More than thirty-four years ago, in The Shape of the Church to Come, Karl Rahner issued a prescient warning concerning the future of the priesthood. “Plans for the future must be made at the opportune time,” Rahner wrote. “If for instance we know that in ten years’ time we shall be able to provide only half of the existing parishes with a priest on the spot, we must take incisive measures today.” Such measures might include opening the priesthood to men “who have proved themselves in their life, calling, and marriage.” If such men were ready to be ordained and to lead parishes, Rahner wrote, “their example could be beneficial for a time which is approaching when they will be absolutely necessary and when such a vocation will be completely taken for granted.” But such action could not wait. “[I]f it is attempted only after another ten or twenty years, there will be nobody who is prepared to take on the task.”
Today, what Rahner feared has come to pass. More and more parishes are being closed or consolidated into clusters; in many places, “Communion services” are supplanting the Eucharistic liturgy. But even as the ranks of priests dwindle, books on the priesthood, seminary formation, and celibacy are multiplying. Christopher Ruddy’s Tested in Every Way presents an unofficial summary of the main topics and concerns raised by the Seventh Annual Cardinal Bernardin Conference, “The Priest in the Church.” The conference was convened by the Catholic Common Ground Initiative a year after the Boston Globe ran its first article on the sexual-abuse scandal. Interspersing perspectives drawn from other sources with his own analysis, Ruddy uses the conference material as a springboard for reflection on the priesthood’s present and future. He proposes a theology of the priesthood built around an ontology of relationship, including the priest’s relationship with Christ; with the bishop (a sometimes tense relationship) and other priests; with the laity, both men and women; and with himself and humanity.
In discussing the priest’s “communion” with his inner self, Ruddy breezes through a short list of arguments for changing the church’s discipline of mandatory celibacy, then states emphatically that “optional celibacy for diocesan priests was not discussed at the conference-not because it was suppressed but because the participants focused on more fundamental issues.” In other words, the very issue that Rahner considered crucial was sidestepped. In my opinion, Ruddy’s book suffers from an ecclesially correct blandness. It cites statistics about the aging and shrinking of the U.S. presbyterate, but offers no strategies for the future. One hopes that the conference’s focus on “fundamentals” is not the only path open toward common ground.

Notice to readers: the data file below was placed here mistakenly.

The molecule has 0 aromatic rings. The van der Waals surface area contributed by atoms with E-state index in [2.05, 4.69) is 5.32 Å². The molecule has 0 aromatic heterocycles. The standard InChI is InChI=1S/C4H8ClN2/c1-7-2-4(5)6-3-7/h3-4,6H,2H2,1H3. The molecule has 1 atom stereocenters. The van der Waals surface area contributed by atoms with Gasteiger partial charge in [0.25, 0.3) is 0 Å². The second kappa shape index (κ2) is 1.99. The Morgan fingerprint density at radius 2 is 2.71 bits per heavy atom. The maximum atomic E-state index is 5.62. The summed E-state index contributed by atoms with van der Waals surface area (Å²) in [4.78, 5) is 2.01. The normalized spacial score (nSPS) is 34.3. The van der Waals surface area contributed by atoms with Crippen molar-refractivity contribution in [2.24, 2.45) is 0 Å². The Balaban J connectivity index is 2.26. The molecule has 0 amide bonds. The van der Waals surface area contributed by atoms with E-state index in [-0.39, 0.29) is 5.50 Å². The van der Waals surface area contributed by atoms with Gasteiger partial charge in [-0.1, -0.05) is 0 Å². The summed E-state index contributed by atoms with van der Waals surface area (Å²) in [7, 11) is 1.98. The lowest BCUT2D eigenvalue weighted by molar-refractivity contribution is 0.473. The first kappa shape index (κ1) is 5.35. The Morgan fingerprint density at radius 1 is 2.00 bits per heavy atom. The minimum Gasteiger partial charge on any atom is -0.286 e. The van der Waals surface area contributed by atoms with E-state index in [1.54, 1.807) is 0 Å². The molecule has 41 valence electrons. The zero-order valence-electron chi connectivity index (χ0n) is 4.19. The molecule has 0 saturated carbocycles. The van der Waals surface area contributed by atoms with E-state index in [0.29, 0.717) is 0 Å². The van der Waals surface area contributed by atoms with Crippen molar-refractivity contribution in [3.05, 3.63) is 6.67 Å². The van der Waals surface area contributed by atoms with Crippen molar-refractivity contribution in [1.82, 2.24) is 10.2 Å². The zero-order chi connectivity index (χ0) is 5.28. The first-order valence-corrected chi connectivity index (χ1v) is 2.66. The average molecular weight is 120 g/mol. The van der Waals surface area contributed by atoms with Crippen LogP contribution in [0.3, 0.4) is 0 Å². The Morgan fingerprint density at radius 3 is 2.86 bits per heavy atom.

The Struggle for Celibacy, by Fr. Paul Stanosz, is the result of research on the formation of Catholic priests. Including interviews and case studies, it focuses on how priests are trained for celibacy in diocesan seminaries, and takes a look at screening and admissions procedures. Stanosz gives a brief history of priestly celibacy and assesses its sometimes controversial status in contemporary Catholicism; one chapter, “Reproducing Celibacy as a Cultural Process,” offers a sociological and anthropological analysis of seminaries as “a rite of passage.” The Struggle for Celibacy provides tidbits of interesting insight into contemporary seminary culture. For instance, Stanosz reports that while seminarians in formation conferences and retreats freely admit to having had sexual involvements with women before entering seminary, no one in the groups he studied would admit to similar involvements with men. “[A]n unwritten norm operated to prevent these disclosures in public,” Stanosz writes. “Faculty members divulged in interviews that [one seminary] enrolled homosexual students, but that none have ever ‘come out’ in public formation contexts.”
In his introduction to Freeing Celibacy, Fr. Donald Cozzens remarks that in the “innocent Catholic imagination” of his younger years, “celibacy went with priesthood the way fish went with Friday.” For Cozzens today, “celibacy that rings true...that fosters a passionate love of God, humanity, and creation, is first and foremost a gift of God’s Spirit for the mission of the church. In theological language, it is a charism.” That serene assessment establishes the foundation for his reflections on “the core theological issue of celibacy-its requirement by church law for diocesan priests of the Latin rite.”
Cozzens, who spent years as a seminary rector, acknowledges both the substantial mystique and the transforming and liberating power of charismatic celibacy. But he also notes that there can be a downside. “The newly ordained priest soon discovers that the church/bishop controls what he wears, where he lives, what he does, and most especially his sexuality.” Most priests, Cozzens writes, “see in this wide-ranging control a shrinking of their spirit and humanity.” And he suspects they resent it: “Deep in their center, they sense that God takes no pleasure in their loneliness.” In Cozzens’s view, the Vatican’s reluctance to discuss optional celibacy may be yet another instance of “institutional denial,” a way of postponing “what is inevitable-a serious review of mandated celibacy.” Affirming the value of charismatic celibacy, he argues nonetheless that the church’s attempt to mandate that charism is breaking down. “As a freely bestowed gift of the Spirit, it deserves to be released from canonical mandate as a condition for ordination.” He concludes that the time has come “to set celibacy free.”
In closing, one might recall some relevant words of Paul. A staunch advocate of remaining unmarried for the kingdom, he nevertheless asks, in 1 Corinthians 9:5, “Do we not have the right to be accompanied by a believing wife, as do the other apostles and the brothers of the Lord and Cephas [Peter]?”